- Lumenello, Susan, "Edward Gorey: Brief life of an artful author: 1925–2000", Harvard Magazine, March–April 2007
- Sayre, Nora, "The Poets' Theatre: A Memoir of the Fifties", Grand Street, Vol. 3, No. 3 (Spring, 1984), pp. 92–105. Published by: Ben Sonnenberg
- "Open Book: Obsessed at Harvard", Harvard Magazine, January–February 2002
- Gussow, Mel (April 17, 2000). "Edward Gorey, Artist and Author Who Turned the Macabre into a Career, Dies at 75". The New York Times.
- "The Data File: Gorey Discoveries", Locus, December 2000, p.11.
- Gorey, Edward (2002), Ascending Peculiarity: Edward Gorey on Edward Gorey, Harvest Books, ISBN 978-0-15-601291-1
- McDermott, Kevin. Elephant House: Or, the Home of Edward Gorey. Pomegranate Communications (2003). ISBN 0-7649-2495-8 and ISBN 978-0-7649-2495-8
- Schiff, Stephen. "Edward Gorey and the Tao of Nonsense." The New Yorker, November 9, 1992: 84–94, p. 89.
- http://www.goreyography.com/west/articles/CTFCreview020916.html A review of third reprint of Hilaire Belloc's Cautionary Tales for Children interpreted using 61 of Edward Gorey's spare pen-and-ink illustrations
- Amphigorey Also – Edward Gorey. Google Books. Retrieved February 22, 2013.
- Interview with Mark Romanek, in the currently unreleased documentary by Christopher Seufert.
- The Tiger Lillies' webpage for this album; EMI 7243 5 57513 2 4
- Kogan, Rick. "Step inside Edward Gorey's weird, beautiful world". Chicago Tribune. Retrieved 11 April 2015.
- Chavez, Danette. "Goreyesque Wants Your Edward Gorey-Inspired Writing and Artwork". gapersblock.com. Retrieved 11 April 2015.
- "Goreyesque About". Goreyesque.com. Retrieved 11 April 2015.
- "Call for submissions: Columbia College Chicago's Department of Creative Writing seeks Goreyesque work". ChicagoNow. Retrieved 11 April 2015.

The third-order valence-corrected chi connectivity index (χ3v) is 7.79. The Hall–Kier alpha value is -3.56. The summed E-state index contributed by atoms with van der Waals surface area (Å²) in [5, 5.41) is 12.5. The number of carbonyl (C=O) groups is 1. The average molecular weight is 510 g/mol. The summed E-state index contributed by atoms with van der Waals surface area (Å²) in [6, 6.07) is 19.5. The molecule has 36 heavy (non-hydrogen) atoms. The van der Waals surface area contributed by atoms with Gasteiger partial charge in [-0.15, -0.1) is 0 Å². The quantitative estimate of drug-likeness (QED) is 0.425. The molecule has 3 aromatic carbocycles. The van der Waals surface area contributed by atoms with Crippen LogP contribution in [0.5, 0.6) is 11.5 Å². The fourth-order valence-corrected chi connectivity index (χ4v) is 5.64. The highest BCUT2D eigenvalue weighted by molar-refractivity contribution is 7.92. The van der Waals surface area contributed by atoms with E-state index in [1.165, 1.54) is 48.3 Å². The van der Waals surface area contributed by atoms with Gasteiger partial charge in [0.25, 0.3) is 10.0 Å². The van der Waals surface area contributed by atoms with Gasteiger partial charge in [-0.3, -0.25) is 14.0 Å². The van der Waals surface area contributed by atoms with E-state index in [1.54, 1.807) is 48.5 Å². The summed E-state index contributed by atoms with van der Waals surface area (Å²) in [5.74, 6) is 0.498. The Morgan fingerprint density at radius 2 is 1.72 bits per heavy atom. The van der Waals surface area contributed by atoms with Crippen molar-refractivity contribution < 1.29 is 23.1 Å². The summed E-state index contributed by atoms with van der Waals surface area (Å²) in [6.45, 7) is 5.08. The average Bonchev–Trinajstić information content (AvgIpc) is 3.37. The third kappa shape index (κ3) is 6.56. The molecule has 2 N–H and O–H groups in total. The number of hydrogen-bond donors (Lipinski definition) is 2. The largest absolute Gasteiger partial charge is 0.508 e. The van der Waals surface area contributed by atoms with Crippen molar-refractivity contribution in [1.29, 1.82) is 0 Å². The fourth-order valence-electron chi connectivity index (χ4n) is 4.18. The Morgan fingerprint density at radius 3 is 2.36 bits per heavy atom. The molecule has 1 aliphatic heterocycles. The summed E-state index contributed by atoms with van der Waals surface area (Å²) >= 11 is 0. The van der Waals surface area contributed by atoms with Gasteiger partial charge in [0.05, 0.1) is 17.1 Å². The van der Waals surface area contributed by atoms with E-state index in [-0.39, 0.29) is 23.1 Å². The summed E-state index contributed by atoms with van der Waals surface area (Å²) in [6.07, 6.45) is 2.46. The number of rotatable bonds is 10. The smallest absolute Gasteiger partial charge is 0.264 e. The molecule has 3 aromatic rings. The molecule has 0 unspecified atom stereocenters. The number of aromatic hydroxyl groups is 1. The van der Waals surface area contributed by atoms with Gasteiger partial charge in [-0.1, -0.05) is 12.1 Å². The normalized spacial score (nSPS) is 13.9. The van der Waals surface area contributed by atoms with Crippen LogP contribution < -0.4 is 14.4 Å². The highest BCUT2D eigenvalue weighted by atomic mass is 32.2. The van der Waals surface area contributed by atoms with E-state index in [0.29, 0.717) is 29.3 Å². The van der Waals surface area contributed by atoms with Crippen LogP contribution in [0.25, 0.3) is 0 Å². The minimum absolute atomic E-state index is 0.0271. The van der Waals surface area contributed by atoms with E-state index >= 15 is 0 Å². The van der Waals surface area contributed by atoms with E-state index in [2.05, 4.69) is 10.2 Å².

- "Selling to CTA riders, veterinary house calls and another Tea2Go". Crain's Chicago Business. Retrieved 11 April 2015.
- "Goreyesque Issue 3". Goreyesque.com. Retrieved 11 April 2015.
- "Goreyesque Issue 1". Goreyesque.com. Retrieved 11 April 2015.
- Further reading
- The World of Edward Gorey, Clifford Ross and Karen Wilkin, Henry N. Abrams Inc., 1996 (ISBN 0-8109-3988-6). Interview and monograph.
- The Strange Case of Edward Gorey, Alexander Theroux, Fantagraphics Books, 2000 (ISBN 1-56097-385-4). Biography and reminiscence by Theroux, a friend of Gorey.
- The Gorey Details. BBC Radio program compiled and presented by Philip Glassborow, including interviews with Andreas Brown of the Gotham Book Mart, actor Frank Langella (star of Gorey's Dracula on Broadway), Alison Lurie, Alex Hand, Jack Braginton Smith, Katherine Kellgren, and featuring David Suchet as the voice of Gorey.
- "All The Gorey Details", The Independent, by Philip Glassborow, May 2003.
- Edward Gorey House Official Site of the Edward Gorey House and Gorey Trust
- Mystery! Edward Gorey interview from pbs.org
- Edward Gorey on IMDb
- Edward Gorey at the Internet Broadway Database
- Edward Gorey at the Internet Speculative Fiction Database
- on YouTube
- Book cover illustrations at Edward Gorey Books (GoreyBooks.com)
- The Last Days of Edward Gorey documentary film (2016, forthcoming)
- Edward Gorey Doubleday Anchor paperbacks 1953–1960
- Works by or about Edward Gorey in libraries (WorldCat catalog)
- Edward Gorey Collection at the Rare Book and Special Collections Division, Library of Congress
- Edward Gorey at Library of Congress Authorities, with 194 catalog records (and multiple pseudonyms, linked)